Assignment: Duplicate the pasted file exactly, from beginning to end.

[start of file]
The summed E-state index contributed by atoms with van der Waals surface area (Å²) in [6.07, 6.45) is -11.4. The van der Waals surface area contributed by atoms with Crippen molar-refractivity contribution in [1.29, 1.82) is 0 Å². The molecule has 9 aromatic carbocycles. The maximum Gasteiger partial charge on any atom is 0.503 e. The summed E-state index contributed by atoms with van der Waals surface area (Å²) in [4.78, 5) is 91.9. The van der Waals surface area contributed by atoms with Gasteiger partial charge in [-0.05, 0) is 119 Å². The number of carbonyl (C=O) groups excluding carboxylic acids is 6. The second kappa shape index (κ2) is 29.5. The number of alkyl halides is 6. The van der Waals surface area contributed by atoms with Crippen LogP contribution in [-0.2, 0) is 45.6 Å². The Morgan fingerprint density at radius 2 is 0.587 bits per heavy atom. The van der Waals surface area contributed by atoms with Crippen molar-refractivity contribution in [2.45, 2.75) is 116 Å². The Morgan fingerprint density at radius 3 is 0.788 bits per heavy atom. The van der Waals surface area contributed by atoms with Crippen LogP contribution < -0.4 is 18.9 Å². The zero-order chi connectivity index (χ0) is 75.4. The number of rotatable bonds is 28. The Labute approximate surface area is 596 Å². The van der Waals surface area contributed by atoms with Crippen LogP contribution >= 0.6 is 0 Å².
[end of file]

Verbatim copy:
The summed E-state index contributed by atoms with van der Waals surface area (Å²) in [6.07, 6.45) is -11.4. The van der Waals surface area contributed by atoms with Crippen molar-refractivity contribution in [1.29, 1.82) is 0 Å². The molecule has 9 aromatic carbocycles. The maximum Gasteiger partial charge on any atom is 0.503 e. The summed E-state index contributed by atoms with van der Waals surface area (Å²) in [4.78, 5) is 91.9. The van der Waals surface area contributed by atoms with Gasteiger partial charge in [-0.05, 0) is 119 Å². The number of carbonyl (C=O) groups excluding carboxylic acids is 6. The second kappa shape index (κ2) is 29.5. The number of alkyl halides is 6. The van der Waals surface area contributed by atoms with Crippen LogP contribution in [-0.2, 0) is 45.6 Å². The Morgan fingerprint density at radius 2 is 0.587 bits per heavy atom. The van der Waals surface area contributed by atoms with Crippen molar-refractivity contribution in [2.45, 2.75) is 116 Å². The Morgan fingerprint density at radius 3 is 0.788 bits per heavy atom. The van der Waals surface area contributed by atoms with Crippen LogP contribution < -0.4 is 18.9 Å². The zero-order chi connectivity index (χ0) is 75.4. The number of rotatable bonds is 28. The Labute approximate surface area is 596 Å². The van der Waals surface area contributed by atoms with Crippen LogP contribution >= 0.6 is 0 Å².